figure 2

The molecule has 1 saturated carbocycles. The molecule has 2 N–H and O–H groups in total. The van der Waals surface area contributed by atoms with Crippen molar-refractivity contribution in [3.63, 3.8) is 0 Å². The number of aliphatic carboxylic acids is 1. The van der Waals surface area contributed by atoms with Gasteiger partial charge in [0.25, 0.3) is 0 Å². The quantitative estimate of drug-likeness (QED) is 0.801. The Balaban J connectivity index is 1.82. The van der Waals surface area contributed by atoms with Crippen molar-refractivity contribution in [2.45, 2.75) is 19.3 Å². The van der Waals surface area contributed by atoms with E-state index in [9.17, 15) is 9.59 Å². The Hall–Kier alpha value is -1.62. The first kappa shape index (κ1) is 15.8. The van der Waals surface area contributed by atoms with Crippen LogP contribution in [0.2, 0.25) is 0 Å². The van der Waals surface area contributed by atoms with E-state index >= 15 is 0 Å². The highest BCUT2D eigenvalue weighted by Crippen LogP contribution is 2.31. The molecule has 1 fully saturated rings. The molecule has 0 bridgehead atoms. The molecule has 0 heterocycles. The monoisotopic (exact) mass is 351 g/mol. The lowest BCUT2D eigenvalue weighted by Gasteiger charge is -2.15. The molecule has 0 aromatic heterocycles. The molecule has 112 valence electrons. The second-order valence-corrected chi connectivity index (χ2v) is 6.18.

a Top, high-resolution, whole-section of an 8-month organoid immunostained with anti-GFAP (green), and counterstained with Hoechst (cell nuclei, blue), scale bar 1 mm. Middle, a high magnification of (top box) showing stellate appearance characteristic of astrocytes. Bottom left, Anti-GFAP-positive astrocytes (green) in an 8-month organoid co-labeled with anti-connexin 43 demonstrating gap junctions (red). Bottom right, connexin 43 gap junction (red; arrows). Middle and bottom scale bars are 40 µm. b Top, long neuronal processes labeled with anti-SMI312 (green) in an 8-month organoid, scale bar 500 µm. Bottom, anti-SMI312 (green) axons neighboring MAP2-positive (red) neurons near the margin of 8-month organoid, scale bar 20 µm. c Top, anti-GAD65 positive neurons (green) co-labeled with anti-MAP2. Bottom, Anti-Parvalbumin-positive neurons (green) in an 8-month organoid co-labeled with anti-MAP2 (red). Scale bars 40 µm. d The presynaptic marker synaptobrevin label MAP2-positive processes as puncta, scale bar 20 µm. Data from ad were repeated independently on n = 3 organoids. e Single-cell RNA sequencing (drop-seq) shows the presence of glutamatergic neurons, GABAergic neurons and astrocyte populations. Single-cell transcriptomes (5680 cells collected from three 7-month-old organoids) are visualized as a Uniform Manifold Approximation and Projection (UMAP). Source data are provided as a Source Data File.